Election Director Nominee Is Back In
Claire Woodall-Vogg would like to run Milwaukee Election Commission after all.
What a difference a week makes.
After emailing the Common Council to announce she was withdrawing her candidacy to serve as Executive Director of the Milwaukee Election Commission last Thursday, Claire Woodall-Vogg wants the job again.
“I would like to express to you my continuing desire to serve in the role of executive director of the Election Commission. Over the past week, through thoughtful conversations with members of the Council, community partners, other city employees, and poll workers, I have been assured of the support and assistance that the Election Commission needs in order to remove as many barriers to voting as possible,” she wrote in a new letter to the Common Council. “Now, more than ever, I feel entirely equipped and confident in my ability to lead the department forward during this pivotal time.”
That’s a marked change from her message last week.
“The advice given to me over the past week has been to be less transparent and honest in order to be appointed by Council and to survive this City’s political landscape,” she wrote in a June 25th email. “My mentor told me to commit to continuing the worst and most challenging year of my life because this job will be worth it.”
She was poised to be confirmed on June 16th, but the council held all of Mayor Tom Barrett‘s cabinet-level appointments in the wake of the George Floyd protest movement to address racial equity issues.
“As someone born and raised in Birmingham, Alabama, the importance of voting rights, voting access, and racial equity has never been lost on me,” she wrote in her latest letter. “The barriers that prevent access to voting are now more subtle than the overt tactics negated by the 1965 Voting Rights Act. These new tactics include a restrictive photo ID requirement, burdensome proof of residency in order to register to vote, and continued restrictions to in-person absentee voting.”
Woodall-Vogg has worked for the election commission since 2013, less an eight-month stint in 2019 as Cedarburg City Clerk. West Allis city records show Mayor Dan Devine had moved to appoint her the suburb’s City Clerk on June 24th.
Her withdrawal initially drew alarm because with no deputy, only executive director Neil Albrecht had the authority to do a number of election functions and he has announced his intention to retire. Absentee ballots are in the process of being mailed for the August 11th primary.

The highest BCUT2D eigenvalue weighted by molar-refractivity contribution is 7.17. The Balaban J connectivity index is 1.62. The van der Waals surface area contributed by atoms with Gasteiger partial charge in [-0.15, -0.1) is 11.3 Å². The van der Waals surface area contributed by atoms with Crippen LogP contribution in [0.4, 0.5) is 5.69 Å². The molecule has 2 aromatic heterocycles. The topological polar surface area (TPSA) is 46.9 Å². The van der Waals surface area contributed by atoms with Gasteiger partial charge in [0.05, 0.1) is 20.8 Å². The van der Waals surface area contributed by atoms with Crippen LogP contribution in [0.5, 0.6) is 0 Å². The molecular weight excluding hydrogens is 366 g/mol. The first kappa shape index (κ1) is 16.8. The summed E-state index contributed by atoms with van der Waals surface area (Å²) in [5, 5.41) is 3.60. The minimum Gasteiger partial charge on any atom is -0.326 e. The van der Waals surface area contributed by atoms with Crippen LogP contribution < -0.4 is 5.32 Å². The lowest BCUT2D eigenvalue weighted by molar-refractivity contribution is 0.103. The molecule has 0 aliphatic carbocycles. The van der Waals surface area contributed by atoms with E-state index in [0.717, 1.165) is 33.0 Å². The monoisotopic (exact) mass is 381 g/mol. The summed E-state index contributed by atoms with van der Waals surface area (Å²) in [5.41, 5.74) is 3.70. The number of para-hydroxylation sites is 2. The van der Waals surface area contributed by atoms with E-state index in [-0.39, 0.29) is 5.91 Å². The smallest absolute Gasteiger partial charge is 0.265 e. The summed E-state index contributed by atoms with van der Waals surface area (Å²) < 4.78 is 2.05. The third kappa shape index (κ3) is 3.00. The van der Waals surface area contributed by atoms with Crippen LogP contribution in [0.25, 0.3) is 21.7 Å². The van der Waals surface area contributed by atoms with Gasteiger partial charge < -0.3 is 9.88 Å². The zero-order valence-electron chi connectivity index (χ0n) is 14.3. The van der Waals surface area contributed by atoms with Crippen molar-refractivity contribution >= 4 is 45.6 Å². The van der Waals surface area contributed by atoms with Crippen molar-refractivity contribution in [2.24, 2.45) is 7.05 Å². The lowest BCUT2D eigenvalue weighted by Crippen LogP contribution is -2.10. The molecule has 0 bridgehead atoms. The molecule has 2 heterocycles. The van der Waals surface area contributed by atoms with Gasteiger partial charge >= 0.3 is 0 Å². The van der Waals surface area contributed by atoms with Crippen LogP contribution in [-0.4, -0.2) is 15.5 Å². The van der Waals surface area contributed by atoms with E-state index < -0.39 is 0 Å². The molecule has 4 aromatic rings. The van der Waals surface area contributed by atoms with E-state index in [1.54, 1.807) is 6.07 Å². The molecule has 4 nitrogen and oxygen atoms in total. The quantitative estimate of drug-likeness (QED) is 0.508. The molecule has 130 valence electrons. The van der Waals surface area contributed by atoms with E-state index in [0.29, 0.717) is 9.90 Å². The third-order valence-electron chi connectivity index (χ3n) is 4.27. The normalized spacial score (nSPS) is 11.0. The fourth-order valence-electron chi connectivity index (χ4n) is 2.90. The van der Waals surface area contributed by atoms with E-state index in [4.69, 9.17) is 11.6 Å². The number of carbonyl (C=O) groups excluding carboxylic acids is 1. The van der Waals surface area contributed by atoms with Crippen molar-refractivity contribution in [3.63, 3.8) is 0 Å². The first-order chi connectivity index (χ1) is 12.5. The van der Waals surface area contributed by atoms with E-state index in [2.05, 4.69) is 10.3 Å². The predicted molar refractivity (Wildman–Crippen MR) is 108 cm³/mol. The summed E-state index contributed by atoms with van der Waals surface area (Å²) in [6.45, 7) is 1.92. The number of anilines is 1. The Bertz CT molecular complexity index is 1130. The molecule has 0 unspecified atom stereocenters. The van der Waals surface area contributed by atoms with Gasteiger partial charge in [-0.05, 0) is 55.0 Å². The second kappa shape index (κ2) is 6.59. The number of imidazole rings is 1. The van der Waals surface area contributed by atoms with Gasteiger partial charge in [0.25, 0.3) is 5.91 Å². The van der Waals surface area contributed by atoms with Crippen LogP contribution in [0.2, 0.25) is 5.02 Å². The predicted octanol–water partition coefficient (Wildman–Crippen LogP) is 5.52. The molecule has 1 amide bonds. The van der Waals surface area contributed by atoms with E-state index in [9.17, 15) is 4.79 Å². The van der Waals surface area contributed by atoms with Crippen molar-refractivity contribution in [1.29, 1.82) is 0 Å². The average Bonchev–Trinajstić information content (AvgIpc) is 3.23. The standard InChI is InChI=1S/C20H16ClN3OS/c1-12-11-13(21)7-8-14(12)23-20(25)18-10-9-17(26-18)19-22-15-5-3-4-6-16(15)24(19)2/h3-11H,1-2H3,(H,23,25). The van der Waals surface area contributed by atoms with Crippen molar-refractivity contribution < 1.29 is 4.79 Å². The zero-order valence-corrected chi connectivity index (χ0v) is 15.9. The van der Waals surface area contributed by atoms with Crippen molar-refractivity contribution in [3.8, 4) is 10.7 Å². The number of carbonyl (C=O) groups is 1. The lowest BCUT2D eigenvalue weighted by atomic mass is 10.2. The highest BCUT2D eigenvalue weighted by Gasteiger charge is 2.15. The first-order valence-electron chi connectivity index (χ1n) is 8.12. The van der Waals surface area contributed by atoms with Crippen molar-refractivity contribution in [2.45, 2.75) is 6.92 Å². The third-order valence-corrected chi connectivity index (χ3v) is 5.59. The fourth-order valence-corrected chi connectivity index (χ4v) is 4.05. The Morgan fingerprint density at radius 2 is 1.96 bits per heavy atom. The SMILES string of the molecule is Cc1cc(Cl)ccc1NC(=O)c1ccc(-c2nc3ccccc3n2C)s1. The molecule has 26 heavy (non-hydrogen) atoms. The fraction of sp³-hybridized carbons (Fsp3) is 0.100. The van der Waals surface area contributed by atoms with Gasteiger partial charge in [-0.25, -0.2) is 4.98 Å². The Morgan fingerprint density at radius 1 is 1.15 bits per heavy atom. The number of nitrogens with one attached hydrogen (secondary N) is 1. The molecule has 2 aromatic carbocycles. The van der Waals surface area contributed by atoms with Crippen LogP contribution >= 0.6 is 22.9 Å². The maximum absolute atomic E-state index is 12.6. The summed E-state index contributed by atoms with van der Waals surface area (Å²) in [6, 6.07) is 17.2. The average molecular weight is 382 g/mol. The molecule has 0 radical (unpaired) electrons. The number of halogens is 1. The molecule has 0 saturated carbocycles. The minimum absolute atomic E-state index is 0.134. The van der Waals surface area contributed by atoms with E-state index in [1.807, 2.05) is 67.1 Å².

Albrecht had originally agreed to stay on until Woodall-Vogg was confirmed. Deputy Director Theresa Gabriel resigned June 12th. Woodall-Vogg currently serves as the business systems administrator.
Unlike the appointees who are facing reappointment, Woodall-Vogg does not receive authority to run the commission until her appointment is confirmed.
The appointee wrote last week that she had already planned to fill her current position and that of the deputy director, but because her appointment has been held she has been unable to do so. “The delay of the Council’s vote has more than doubled my own workload since I am unable to fill two management-level positions in a department of nine,” she wrote. But Albrecht could advance the hiring for those positions.
The commission oversaw a complicated April 7th election that saw only five polling places open, down from over 150, after Albrecht said the scale of the city’s COVID-19 outbreak relative to the state drastically cut the number of polling workers willing to work. The city then had to rent special office space to deal with a record number of absentee ballots and social distancing guidelines.
Council members have expressed frustration regarding the emergency council meeting called June 11th for 11:30 p.m. to meet a state deadline to approve early voting sites. The council does not ordinarily approve the early voting locations, but did this time. Albrecht accepted all blame for the situation on Monday of this week, but council members focused many of their questions towards newly-elected City Attorney Tearman Spencer.
Woodall-Vogg, who has continued to serve in her current role and appeared at Monday’s meeting, said she is ready to serve in the new role.
“The months ahead will be difficult. I know that, but also find great strength and assurance in knowing that the members of this Council, the Mayor, and our community partners share in my dedication to fair access to voting. I would like the opportunity to continue an open and transparent relationship with members of this Council and to stand with you in our tireless efforts to protect voting rights and expand access to voting,” she wrote.
The Common Council could move to confirm her appointment at its regularly scheduled July 7th meeting.
If you think stories like this are important, become a member of Urban Milwaukee and help support real, independent journalism. Plus you get some cool added benefits.